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Big Market for Black Cosmetics, but Less-Hazardous Choices Limited

Skin Deep® Adds More Than 1,100 Products Marketed to Black Women
Contact: 
(202) 939-9140
For Immediate Release: 
Tuesday, December 6, 2016

WASHINGTON – In a growing market for Black cosmetics, Black women nonetheless have limited choices for products that score low in potentially harmful ingredients, an EWG analysis of more than 1,100 products found. Because Black women appear to buy and use more personal care products, the limited options could mean they are being exposed to more potentially hazardous chemicals. 

EWG researchers analyzed more than 1,100 products, looking at the hazards posed by their ingredients, and found that Black women had fewer healthy options based on the products marketed to them. Fewer than 25 percent of the personal care products marketed specifically to Black women rated well in EWG's Skin Deep® database, compared to 40 percent of those available to the general public. Skin Deep is a free online database and app where Americans can learn what's in the products they use on their bodies every day.  

“We've assessed the health and safety of tens of thousands of personal care products for more than 12 years, but we wanted to broaden Skin Deep to include products specifically marketed to Black women," said Nneka Leiba, EWG deputy director of reaearch. “As a Black woman, I was excited to see more of the products I use each day in Skin Deep, but disheartened to discover that there are fewer options for healthier, less hazardous products marketed specifically to women like me.”

“When it comes to beauty, there are no color lines,” said Tenya Steele, director of environmental health for WE ACT for Environmental Justice. “Every woman, in every culture, within any racial group, can agree that the desire to look and feel beautiful is universal. EWG’s report offers the sound, empirical, scientific data needed to arm minority women with the necessary information to make better health choices and to avoid unnecessary toxic exposures in hair and other personal care products.”

EWG found that the worst-scoring products marketed to Black women are hair relaxers, and hair color and bleaching products. But even in other categories such as concealers, foundations and sun-protective makeup, no product analyzed scored “low hazard” in Skin Deep

“Many of the hair relaxers and dyes are multi-step products that increase the chance of being exposed to hazardous chemicals,” said Paul Pestano, EWG senior database analyst. “Some of the hair lotions and styling gels contain ingredients of concern like parabens, formaldehyde-releasing preservatives and 'fragrance.’ In fact, half the products we reviewed contained 'fragrance,' which factored into the higher, red scores in Skin Deep.”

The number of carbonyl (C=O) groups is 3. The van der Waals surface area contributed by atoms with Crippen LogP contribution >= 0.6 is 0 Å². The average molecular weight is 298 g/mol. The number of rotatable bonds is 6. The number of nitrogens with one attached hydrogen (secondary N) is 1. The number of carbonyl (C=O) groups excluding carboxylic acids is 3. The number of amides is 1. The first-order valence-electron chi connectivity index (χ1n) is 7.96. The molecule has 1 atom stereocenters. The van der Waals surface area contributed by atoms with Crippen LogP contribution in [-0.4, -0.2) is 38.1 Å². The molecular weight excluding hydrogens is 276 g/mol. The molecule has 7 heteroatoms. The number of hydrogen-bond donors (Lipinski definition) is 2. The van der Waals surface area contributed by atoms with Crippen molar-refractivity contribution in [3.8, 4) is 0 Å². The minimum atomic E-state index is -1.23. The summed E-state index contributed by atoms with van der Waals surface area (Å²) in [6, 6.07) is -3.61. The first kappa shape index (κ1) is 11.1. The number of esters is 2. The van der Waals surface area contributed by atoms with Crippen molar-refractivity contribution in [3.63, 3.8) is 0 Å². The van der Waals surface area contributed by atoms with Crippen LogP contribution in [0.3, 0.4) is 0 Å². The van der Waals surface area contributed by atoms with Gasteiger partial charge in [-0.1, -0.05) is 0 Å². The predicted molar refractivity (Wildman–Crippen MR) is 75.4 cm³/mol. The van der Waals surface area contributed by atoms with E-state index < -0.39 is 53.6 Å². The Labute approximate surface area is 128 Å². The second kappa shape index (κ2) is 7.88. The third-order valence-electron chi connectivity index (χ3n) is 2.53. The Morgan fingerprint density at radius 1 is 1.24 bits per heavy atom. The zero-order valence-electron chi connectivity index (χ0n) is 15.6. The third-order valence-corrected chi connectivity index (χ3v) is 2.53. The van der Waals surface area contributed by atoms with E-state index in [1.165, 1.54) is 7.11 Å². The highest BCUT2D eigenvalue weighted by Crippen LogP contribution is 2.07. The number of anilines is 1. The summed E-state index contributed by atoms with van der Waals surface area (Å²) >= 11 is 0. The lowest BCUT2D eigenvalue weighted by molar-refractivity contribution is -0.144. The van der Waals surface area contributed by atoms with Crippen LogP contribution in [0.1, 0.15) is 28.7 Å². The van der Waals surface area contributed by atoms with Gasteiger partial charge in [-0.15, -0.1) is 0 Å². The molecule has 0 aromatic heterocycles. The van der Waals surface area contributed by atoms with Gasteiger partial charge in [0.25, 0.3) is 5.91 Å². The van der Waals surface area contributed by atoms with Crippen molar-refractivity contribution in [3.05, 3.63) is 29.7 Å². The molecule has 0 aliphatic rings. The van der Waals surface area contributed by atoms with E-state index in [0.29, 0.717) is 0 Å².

“Fragrance” is a vague catchall term for about 3,000 ingredients found in many personal care products. Unless the specific ingredients in a fragrance mixture are listed on product packaging, consumers can't know if any of the chemicals are linked to endocrine disruption, allergens or other health issues.

“This report makes clear the lack of safer alternatives for Black women,” said Jamie McConnell, director of programs and policy for Women’s Voices for the Earth. “Demand for these products is increasing and the cosmetics industry needs to provide healthy beauty options for Black women.”  

Some of the ingredients found in the products evaluated have been linked to serious health impacts like cancer, hormone disruption, reproductive and developmental damage, and allergies.

“Black women and girls need resources that shed light on the chemicals and toxics used in our personal care and hair products,” said Nourbese Flint, policy director for Black Women for Wellness. “Adding more than 1,100 products primarily marketed to Black women to EWG’s Skin Deep is a critical step forward in providing much-needed information to consumers.” 

While this report focuses on products marketed to a specific demographic, it tells a story that is consistent across the entire cosmetics market. Cosmetics are woefully underregulated and companies are not required to test their products for safety before they hit store shelves.  

Until the laws are strengthened, consumers should choose products that score well in Skin Deep and support companies that have reformulated to make their products healthier. If a favorite product scores poorly, consumers should contact the company and tell it to do better.